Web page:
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Miles Davis - In Concert: Live at Philharmonic Hall CD (album) cover


Miles Davis


Jazz Rock/Fusion

3.28 | 36 ratings

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5 stars Probably the most satisfying Miles Davis live album. It is the fourth live album that Miles released in 1970s, with three more live albums to be released subsequently. So "Miles Davis In Concert" sits right in the middle of Miles electric period. Which is interesting, as the music on this album, recorded on September 29 1972, is as close to equilibrium as Miles ever got.

Note: I am reviewing this album listening to double LP on the original vinyl pressing. The digitized version (on a CD) may present a somewhat different picture; I haven't had a chance to listen to the CD version yet.

Prior to this album, Miles has released "Black Beauty" (recorded at Fillmore West on April 10, 1970), "Live At Fillmore East" (recorded during a four days gig at Fillmore East in June 1970), and "Live/Evil" (recorded in December 1970 at the Cellar Door). After Miles released "Miles Davis In Concert", he continued touring but did not release any live material until his Carnegie Hall performance, recorded on March 30, 1974, was released in Japan only as a double LP titled "Dark Magus". After that Miles went on a tour Japan in January 1975, and on February 1, 1975, recorded two performances in Osaka. The matinee concert was released as a double LP titled "Agharta" and the evening concert was released as a double LP titled "Pangaea".

All of Miles live albums released in 1970s were double LPs. And all these live albums are highly regarded by both critics and the fans. So it gets extremely hard to rank those stellar performances. We are left to discuss personal preferences, as every fan seems to have their own favourite Miles alive album.

My favourite is this one ("Miles Davis In Concert"). I love "Dark Magus", but I feel that on "Miles Davis In Concert", Miles had achieved the perfect balance of a mix between the avant-garde and non-European music. With albums prior to this one, there was a lot of searching, lot of attempts to find the magic formula in the hopes that he will be able to bottle it. The results were ranging from spectacular to near misses. But on this night, Miles finally hit the stride and managed to conjure up that much sought after balance, the equilibrium he was searching for.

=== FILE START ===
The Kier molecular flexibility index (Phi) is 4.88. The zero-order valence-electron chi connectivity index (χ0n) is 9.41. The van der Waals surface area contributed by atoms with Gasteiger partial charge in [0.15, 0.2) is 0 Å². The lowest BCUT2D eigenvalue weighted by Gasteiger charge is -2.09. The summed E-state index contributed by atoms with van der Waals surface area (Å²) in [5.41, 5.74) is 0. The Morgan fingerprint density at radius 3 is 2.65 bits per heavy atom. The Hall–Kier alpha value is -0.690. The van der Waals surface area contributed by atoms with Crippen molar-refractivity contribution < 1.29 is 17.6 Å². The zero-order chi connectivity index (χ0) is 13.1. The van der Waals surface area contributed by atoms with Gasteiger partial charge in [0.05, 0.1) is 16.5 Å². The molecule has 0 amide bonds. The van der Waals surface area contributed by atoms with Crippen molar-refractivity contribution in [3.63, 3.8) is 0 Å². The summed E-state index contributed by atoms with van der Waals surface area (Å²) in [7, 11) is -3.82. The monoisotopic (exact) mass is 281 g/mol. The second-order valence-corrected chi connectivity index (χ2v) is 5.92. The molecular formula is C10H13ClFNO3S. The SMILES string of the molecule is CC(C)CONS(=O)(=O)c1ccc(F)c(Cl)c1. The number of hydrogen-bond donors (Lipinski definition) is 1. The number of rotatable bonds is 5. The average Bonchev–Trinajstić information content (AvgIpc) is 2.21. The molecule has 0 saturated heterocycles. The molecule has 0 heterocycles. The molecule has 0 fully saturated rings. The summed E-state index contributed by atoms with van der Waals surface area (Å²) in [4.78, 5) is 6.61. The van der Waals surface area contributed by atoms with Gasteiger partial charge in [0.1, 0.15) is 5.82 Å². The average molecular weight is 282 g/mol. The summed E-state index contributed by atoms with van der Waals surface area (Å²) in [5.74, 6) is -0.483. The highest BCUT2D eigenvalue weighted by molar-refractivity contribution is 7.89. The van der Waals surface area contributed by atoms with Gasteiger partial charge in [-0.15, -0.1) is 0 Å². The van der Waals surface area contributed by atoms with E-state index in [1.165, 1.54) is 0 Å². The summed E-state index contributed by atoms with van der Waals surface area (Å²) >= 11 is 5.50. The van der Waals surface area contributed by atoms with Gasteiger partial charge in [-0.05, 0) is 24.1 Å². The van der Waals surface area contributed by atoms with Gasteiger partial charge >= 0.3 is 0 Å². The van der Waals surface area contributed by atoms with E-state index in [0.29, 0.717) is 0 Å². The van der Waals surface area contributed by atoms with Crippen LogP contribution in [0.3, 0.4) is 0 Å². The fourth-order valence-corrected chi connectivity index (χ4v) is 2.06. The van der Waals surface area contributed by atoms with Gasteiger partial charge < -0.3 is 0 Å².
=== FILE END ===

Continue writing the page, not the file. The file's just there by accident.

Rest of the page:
What makes this album so special, so different from the ones preceding it and the ones following it? It's mostly the achievement of musical stasis. Prior to this breakthrough, Miles had pursued his Directions in Music by following his formula 'time, no changes'. But on this album, not only did the band abandon creating tension-and-release through following harmonic progression (changes_, they had also abandoned creating tension-and-release through shifting the time signatures. Pretty much all the composition the band played that night sound quite static, with a very rudimentary groove that keeps going for what seems like forever. It is only after the band exhausts all ideas regarding how to play over such rudimentary groove (or vamp), that they switch to another, equally static vamp.

Another thing that makes this recording so unique, so interesting, is that throughout the entire concert, barely any musician ever solos. If an instrument enters the picture, it is mostly in order to support the vamp. S basically the entire band keeps sounding as if everyone is comping.

What this combination of static vamps and collective comping produces is a whole bunch of intricate, often ingenious textures. Sonic textures is what Miles seemed to have primarily been focused on during that period.

Miles has never been this much engaged on the stage as he seems to have been on that night. He plays almost all the time, but he is not soloing, his trumpet is guiding and supporting the band. And Miles sounds fantastic, he is obviously excited and is enjoying himself from the beginning to the very end of the concert. He did not leave the stage long before the performance was over, he was there all the time, gelling with his band, cherishing the gorgeous music they were making that night.

From the listener's point of view, this album is quite possibly the most satisfying, the most gratifying listening experience. Listening to these four brilliant sides, I become keenly aware of the power of repetition that Miles discovered on his musical journey. The overall effect is simply divine!

Yes, Miles went on to play more exciting concerts ("Dark Magus", "Agharta" and "Pangaea" amply illustrate that excitement), but his later records never managed to hit this elusive sweet spot of perfect balance, perfect equilibrium and the bliss of floating on the cushion of perfect stasis. His later albums were full of dramatic, heroic musical statements delivered by his outstanding soloists (Dave Liebman and Pete Cosey being among the most prominent ones). But the delicate cohesive balance between all band members on the stage has never been so charmingly captured on tape as on that night of September 29, 1972.

Nnetatu | 5/5 |


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